There are as many ways to celebrate as there are appropriate ways to celebrate. The tenor of Black History Month should be celebrated with books. Here’s a short (but by no way a comprehensive) list of Guyanese works and their authors which could be used to commemorate the above.
Ivan Van Sertima ‘They Came Before Columbus: The African Presence in Ancient America’, written by Ivan Van Sertima, published 1977, was one of those controversial books that stabbed at misconceptions about Africans. Van Sertima knew what he was doing when he set out on that scholarship ‘many people feel a certain kind of happiness when they read my book. A certain kind of shadow lifts. The psyche of blacks is raised. No man who believes his history began with slavery can be a healthy man. If you lift that shadow, you help repair that damage’.
Educator, researcher, critic, writer, poet, Ivan Van Sertima was born in 1935, in Kitty Village, British Guiana. He competed his early schooling in Guyana and entered the world of work as a Press and Broadcasting Officer, Government Information Office. For higher education, Van Sertima attended the London School of Oriental and African Studies, London, England, where he studied African languages and literature and during which time he also he learned to speak Swahili and Hungarian fluently.
Norman E. CameronEducationist, mathematician, historian, poet, dramatist, sportsman, cultural activist and social reformer, Norman Eustace Cameron was born in New Amsterdam, Berbice, in 1903, not far from the birthplaces of Edgar Mittleholzer and Wilson Harris. Although Cameron was blessed with a ‘light but pleasant tenor voice’, he was a trailblazer, pioneer and pacesetter. All of this due in no small way to the fact that his father’s great thirst for knowledge rubbed off on him and his mother’s wonderful organising ability grounded in religious tenets was foisted on him.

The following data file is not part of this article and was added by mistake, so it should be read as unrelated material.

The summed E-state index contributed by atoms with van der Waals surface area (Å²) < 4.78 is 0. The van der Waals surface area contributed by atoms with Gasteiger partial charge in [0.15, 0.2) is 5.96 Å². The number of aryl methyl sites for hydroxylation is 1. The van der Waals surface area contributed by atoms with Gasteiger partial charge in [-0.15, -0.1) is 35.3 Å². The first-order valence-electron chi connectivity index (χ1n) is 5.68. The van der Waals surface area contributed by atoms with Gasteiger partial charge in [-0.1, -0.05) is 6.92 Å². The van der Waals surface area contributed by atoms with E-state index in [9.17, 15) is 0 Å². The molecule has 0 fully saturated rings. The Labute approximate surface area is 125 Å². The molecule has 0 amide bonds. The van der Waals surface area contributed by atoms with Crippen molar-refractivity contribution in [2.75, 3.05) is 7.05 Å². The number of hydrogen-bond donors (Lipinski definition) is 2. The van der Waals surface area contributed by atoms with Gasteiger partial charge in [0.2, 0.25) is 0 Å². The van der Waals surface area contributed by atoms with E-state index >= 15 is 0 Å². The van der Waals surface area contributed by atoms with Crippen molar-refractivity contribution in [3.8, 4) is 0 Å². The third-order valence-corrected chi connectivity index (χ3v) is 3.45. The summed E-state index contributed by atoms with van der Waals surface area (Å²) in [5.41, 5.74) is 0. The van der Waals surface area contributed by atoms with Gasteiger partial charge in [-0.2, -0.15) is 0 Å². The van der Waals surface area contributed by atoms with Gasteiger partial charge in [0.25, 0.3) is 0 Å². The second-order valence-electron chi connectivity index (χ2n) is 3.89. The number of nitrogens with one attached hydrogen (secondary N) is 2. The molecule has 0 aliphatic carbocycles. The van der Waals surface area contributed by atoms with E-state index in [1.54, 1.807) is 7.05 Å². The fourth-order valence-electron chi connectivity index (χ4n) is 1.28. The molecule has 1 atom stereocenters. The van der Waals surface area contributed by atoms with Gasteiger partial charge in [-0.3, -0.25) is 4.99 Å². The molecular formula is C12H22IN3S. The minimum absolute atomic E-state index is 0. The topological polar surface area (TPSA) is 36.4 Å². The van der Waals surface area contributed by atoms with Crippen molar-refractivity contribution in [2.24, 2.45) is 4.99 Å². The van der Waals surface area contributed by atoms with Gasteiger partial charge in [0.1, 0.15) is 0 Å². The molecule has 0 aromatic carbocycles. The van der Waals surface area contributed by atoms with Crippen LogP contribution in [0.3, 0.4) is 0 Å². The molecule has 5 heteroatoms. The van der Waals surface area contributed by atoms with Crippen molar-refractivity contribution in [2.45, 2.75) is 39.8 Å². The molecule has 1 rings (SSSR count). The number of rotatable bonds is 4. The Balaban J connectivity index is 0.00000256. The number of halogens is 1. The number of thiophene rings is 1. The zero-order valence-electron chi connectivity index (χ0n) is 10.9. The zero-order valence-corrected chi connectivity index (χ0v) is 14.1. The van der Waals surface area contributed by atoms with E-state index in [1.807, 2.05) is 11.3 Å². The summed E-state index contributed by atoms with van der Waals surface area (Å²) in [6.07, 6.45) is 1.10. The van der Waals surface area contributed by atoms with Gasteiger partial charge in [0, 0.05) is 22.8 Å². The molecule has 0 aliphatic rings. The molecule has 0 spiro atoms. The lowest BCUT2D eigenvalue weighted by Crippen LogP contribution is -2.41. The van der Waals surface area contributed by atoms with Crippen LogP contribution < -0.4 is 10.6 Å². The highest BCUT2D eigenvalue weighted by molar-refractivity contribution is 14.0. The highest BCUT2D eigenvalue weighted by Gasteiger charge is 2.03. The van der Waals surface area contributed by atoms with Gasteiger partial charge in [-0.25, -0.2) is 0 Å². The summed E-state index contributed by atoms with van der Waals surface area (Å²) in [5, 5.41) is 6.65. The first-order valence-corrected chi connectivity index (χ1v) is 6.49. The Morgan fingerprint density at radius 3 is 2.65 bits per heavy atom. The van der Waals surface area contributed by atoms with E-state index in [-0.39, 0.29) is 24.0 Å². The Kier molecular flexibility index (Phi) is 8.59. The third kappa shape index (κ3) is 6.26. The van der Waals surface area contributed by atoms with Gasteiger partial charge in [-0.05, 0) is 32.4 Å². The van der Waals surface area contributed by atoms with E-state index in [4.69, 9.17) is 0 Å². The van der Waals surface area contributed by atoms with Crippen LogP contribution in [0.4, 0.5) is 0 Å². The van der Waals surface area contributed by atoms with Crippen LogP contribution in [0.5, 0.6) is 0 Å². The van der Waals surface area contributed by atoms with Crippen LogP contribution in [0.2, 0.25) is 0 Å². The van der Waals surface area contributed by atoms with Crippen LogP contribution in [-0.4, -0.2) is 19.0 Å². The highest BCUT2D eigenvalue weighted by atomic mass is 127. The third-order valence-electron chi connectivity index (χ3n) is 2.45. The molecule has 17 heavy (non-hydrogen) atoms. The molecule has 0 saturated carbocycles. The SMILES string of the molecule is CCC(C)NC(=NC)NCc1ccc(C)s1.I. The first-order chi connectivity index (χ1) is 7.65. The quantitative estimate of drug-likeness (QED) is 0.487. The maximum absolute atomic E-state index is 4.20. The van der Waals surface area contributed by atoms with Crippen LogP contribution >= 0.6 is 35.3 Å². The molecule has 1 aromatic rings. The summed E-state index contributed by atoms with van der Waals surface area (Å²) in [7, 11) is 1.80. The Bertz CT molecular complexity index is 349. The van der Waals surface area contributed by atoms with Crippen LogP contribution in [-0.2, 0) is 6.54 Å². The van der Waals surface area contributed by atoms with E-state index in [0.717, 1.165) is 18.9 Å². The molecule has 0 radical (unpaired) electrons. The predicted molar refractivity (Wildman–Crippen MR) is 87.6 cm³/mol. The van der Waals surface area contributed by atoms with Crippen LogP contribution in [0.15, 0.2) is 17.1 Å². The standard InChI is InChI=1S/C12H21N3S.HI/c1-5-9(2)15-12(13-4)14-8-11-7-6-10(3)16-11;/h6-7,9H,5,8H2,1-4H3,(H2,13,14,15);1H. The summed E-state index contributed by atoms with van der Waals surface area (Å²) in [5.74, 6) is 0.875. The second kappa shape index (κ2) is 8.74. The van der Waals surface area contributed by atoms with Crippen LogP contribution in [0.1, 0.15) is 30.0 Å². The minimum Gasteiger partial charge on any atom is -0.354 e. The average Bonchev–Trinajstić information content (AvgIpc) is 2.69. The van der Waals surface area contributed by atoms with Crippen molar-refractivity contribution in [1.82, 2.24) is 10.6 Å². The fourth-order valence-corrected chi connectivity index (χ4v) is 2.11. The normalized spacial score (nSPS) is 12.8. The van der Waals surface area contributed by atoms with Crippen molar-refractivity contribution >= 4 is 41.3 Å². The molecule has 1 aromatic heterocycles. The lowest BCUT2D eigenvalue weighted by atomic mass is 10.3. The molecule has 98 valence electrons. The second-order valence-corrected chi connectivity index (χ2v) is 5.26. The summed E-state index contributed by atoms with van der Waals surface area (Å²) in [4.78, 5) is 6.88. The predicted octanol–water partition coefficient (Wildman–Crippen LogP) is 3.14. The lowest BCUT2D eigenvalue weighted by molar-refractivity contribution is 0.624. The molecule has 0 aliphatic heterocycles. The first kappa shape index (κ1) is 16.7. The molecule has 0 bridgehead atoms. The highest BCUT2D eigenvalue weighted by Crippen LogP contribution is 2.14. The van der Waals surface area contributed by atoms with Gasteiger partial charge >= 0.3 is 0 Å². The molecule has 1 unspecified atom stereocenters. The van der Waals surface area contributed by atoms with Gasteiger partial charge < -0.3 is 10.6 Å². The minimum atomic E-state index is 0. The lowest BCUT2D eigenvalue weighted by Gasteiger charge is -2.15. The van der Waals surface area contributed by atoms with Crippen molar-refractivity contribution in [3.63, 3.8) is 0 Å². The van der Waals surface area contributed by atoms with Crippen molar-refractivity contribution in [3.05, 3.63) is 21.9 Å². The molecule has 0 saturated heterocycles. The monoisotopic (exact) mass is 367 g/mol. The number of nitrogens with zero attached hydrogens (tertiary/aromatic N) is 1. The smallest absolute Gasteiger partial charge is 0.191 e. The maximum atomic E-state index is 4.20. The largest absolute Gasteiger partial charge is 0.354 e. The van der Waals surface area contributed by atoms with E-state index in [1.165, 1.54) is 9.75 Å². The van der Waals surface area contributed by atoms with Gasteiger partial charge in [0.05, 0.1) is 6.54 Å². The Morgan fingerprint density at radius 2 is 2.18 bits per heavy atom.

As a trailblazer, pioneer and pacesetter, Cameron did what had to be done, filling the lacuna in many areas. His magnum opus The Evolution of the Negro a subject shunned by thinkers on the British colonial portion of the world, published while yet in his 20s was one such significant feature of his contribution to society.
‘The Gentle Revolutionary: Essays in Honour of Jan Carew’ edited by Joy Gleason Carew and Hazel Waters is the book paying tribute to a man who lived and worked in many places, with the singular fixation to right wrongs of discrimination, marginalisation and even gender inequity, fighting the ‘same cause’ by re-writing and righting history.
Carew is best known for his novel ‘Black Midas’, first published 1958. As a cultural historian, he wrote ‘Rape of Paradise’, ‘Moscow is not my Mecca’, ‘Ghosts in my Blood’, ‘Grenada, the Hour will Strike Again’ and ‘Fulcrums of Change’; setting history right, contrary to Euro-centric bias designs previously forced upon us.
O. R. Dathorne
Dathorne is better known for his novels ‘Dumplings in the Soup’, and ‘The Scholar-Man’, describing the academic world in Africa but he also published academic works including the following:
‘The Black Mind: A History of African Literature’, University of Minnesota Press, 1974.
‘African Literature in the Twentieth Century’, University of Minnesota Press, 1976.
‘Dark Ancestor: The Literature of the Black Man in the Caribbean’, Louisiana State University Press, 1981.
Writer and educator, Beryl Gilroy was born in 1924, in Springlands, Berbice, Guyana, later becoming the first black head teacher in Britain.
Beryl Gilroy who gained her doctorate in counselling and ethno-psychology wrote two historical fiction books ‘Steadman and Joanna’(1991) explored the history of the Caribbean and the African Diaspora in the period of slavery and ‘Inkle and Yarico’ 1996. Gilroy is better known for her novel, ‘Black Teacher’.
In part two, we would take a look at the works of contemporary Guyanese writers of African ancestry who are still at work.
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